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NAG Toolbox: nag_tsa_multi_inputmod_estim (g13be)
Purpose
nag_tsa_multi_inputmod_estim (g13be) fits a multiinput model relating one output series to the input series with a choice of three different estimation criteria: nonlinear least squares, exact likelihood and marginal likelihood. When no input series are present, nag_tsa_multi_inputmod_estim (g13be) fits a univariate ARIMA model.
Syntax
[
para,
xxy,
zsp,
itc,
sd,
cm,
s,
d,
ndf,
res,
sttf,
nsttf,
ifail] = g13be(
mr,
mt,
para,
xxy, 'nser',
nser, 'npara',
npara, 'kfc',
kfc, 'nxxy',
nxxy, 'kef',
kef, 'nit',
nit, 'zsp',
zsp, 'iwa',
iwa, 'imwa',
imwa, 'kpriv',
kpriv)
[
para,
xxy,
zsp,
itc,
sd,
cm,
s,
d,
ndf,
res,
sttf,
nsttf,
ifail] = nag_tsa_multi_inputmod_estim(
mr,
mt,
para,
xxy, 'nser',
nser, 'npara',
npara, 'kfc',
kfc, 'nxxy',
nxxy, 'kef',
kef, 'nit',
nit, 'zsp',
zsp, 'iwa',
iwa, 'imwa',
imwa, 'kpriv',
kpriv)
Note: the interface to this routine has changed since earlier releases of the toolbox:
At Mark 23: 
isttf, kzef and kzsp were removed from the interface; iwa, imwa, zsp, kfc, nit, kef and kpriv were made optional 
At Mark 22: 
nxxy was made optional 
Description
The Multiinput Model
The output series ${y}_{\mathit{t}}$, for $\mathit{t}=1,2,\dots ,n$, is assumed to be the sum of (unobserved) components ${z}_{i,t}$ which are due respectively to the inputs ${x}_{\mathit{i},t}$, for $\mathit{i}=1,2,\dots ,m$.
Thus ${y}_{t}={z}_{1,t}+\cdots +{z}_{m,t}+{n}_{t}$ where ${n}_{t}$ is the error, or output noise component.
A typical component
${z}_{t}$ may be either
(a) 
a simple regression component, ${z}_{t}=\omega {x}_{t}$ (here ${x}_{t}$ is called a simple input), or 
(b)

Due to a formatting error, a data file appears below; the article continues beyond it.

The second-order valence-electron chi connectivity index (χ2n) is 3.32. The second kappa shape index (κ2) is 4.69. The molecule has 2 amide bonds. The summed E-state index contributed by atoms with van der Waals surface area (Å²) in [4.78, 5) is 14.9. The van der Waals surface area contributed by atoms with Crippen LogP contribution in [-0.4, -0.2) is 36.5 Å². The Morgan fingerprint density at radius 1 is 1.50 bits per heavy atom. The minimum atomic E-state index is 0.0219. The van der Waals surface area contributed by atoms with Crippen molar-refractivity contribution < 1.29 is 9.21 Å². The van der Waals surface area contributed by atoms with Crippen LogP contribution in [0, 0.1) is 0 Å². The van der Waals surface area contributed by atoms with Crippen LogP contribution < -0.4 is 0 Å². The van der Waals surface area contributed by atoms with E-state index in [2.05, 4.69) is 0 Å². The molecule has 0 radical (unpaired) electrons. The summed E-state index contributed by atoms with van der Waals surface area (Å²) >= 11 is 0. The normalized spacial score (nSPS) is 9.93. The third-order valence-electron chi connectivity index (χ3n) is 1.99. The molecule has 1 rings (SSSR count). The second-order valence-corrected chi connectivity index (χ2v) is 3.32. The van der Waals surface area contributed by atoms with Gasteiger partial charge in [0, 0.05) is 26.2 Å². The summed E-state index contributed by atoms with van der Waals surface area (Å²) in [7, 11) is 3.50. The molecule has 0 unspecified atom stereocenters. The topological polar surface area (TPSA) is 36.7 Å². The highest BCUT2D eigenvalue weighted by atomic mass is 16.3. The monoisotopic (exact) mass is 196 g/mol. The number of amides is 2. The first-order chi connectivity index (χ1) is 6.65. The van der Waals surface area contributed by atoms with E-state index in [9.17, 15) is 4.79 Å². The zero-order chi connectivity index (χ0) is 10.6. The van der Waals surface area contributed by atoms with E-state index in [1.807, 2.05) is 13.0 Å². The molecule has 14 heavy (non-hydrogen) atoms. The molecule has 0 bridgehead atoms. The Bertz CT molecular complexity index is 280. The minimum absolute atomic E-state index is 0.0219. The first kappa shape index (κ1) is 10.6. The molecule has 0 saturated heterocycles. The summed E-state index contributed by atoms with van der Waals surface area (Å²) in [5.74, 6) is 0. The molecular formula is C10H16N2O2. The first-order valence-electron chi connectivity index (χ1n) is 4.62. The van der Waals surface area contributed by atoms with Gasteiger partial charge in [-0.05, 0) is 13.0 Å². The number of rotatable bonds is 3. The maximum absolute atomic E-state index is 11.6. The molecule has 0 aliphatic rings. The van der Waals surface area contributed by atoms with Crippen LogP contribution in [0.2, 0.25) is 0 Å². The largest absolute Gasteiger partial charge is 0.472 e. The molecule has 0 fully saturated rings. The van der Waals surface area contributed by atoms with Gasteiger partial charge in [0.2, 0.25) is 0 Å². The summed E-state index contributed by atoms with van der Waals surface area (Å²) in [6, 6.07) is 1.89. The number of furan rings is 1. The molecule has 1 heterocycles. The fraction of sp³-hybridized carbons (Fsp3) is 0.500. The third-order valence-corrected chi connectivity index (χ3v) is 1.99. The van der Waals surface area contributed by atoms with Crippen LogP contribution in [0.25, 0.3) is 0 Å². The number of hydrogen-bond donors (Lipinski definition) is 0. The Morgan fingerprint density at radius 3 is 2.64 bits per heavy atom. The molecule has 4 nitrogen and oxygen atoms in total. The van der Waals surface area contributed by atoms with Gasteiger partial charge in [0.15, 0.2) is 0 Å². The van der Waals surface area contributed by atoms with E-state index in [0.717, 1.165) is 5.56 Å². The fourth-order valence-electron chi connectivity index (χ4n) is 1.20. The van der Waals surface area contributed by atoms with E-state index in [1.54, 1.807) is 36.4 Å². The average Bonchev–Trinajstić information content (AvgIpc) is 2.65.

a transfer function model component which allows for the effect of lagged values of the variable, related to ${x}_{t}$ by

The noise
${n}_{t}$ is assumed to follow a (possibly seasonal) ARIMA model, i.e., may be represented in terms of an uncorrelated series,
${a}_{t}$, by the hierarchy of equations
(i) 
${\nabla}^{d}{\nabla}_{s}^{D}{n}_{t}=c+{w}_{t}$ 
(ii) 
${w}_{t}={\Phi}_{1}{w}_{ts}+{\Phi}_{2}{w}_{t2\times s}+\cdots +{\Phi}_{P}{w}_{tP\times s}+{e}_{t}{\Theta}_{1}{e}_{ts}{\Theta}_{2}{e}_{t2\times s}\cdots {\Theta}_{Q}{e}_{tQ\times s}$ 
(iii) 
${e}_{t}={\varphi}_{1}{e}_{t1}+{\varphi}_{2}{e}_{t2}+\cdots +{\varphi}_{p}{e}_{tp}+{a}_{t}{\theta}_{1}{a}_{t1}{\theta}_{2}{a}_{t2}\cdots {\theta}_{q}{a}_{tq}$ 
as outlined in
Description in
nag_tsa_uni_arima_estim (g13ae).
Note: the orders $p,q$ appearing in each of the transfer function models and the ARIMA model are not necessarily the same; ${\nabla}^{d}{\nabla}_{s}^{D}{n}_{t}$ is the result of applying nonseasonal differencing of order $d$ and seasonal differencing of seasonality $s$ and order $D$ to the series ${n}_{t}$: the differenced series is then of length $N=nds\times D$; the constant term parameter $c$ may optionally be held fixed at its initial value (usually, but not necessarily zero) rather than being estimated.
For the purpose of defining an estimation criterion it is assumed that the series ${a}_{t}$ is a sequence of independent Normal variates having mean $0$ and variance ${\sigma}_{a}^{2}$. An allowance has to be made for the effects of unobserved data prior to the observation period. For the noise component an allowance is always made using a form of backforecasting.
For each transfer function input, you have to decide what values are to be assumed for the preperiod terms ${z}_{0},{z}_{1},\dots ,{z}_{1p}$ and ${x}_{0},{x}_{1},\dots ,{x}_{1bq}$ which are in theory necessary to recreate the component series ${z}_{1},{z}_{2},\dots ,{z}_{n}$, during the estimation procedure.
The first choice is to assume that all these values are zero. In this case, in order to avoid undesirable transient distortion of the early values ${z}_{1},{z}_{2},\dots \text{}$, you are advised first to correct the input series ${x}_{t}$ by subtracting from all the terms a suitable constant to make the early values ${x}_{1},{x}_{2},\dots \text{}$, close to zero. The series mean $\stackrel{}{x}$ is one possibility, but for a series with strong trend the constant might be simply ${x}_{1}$.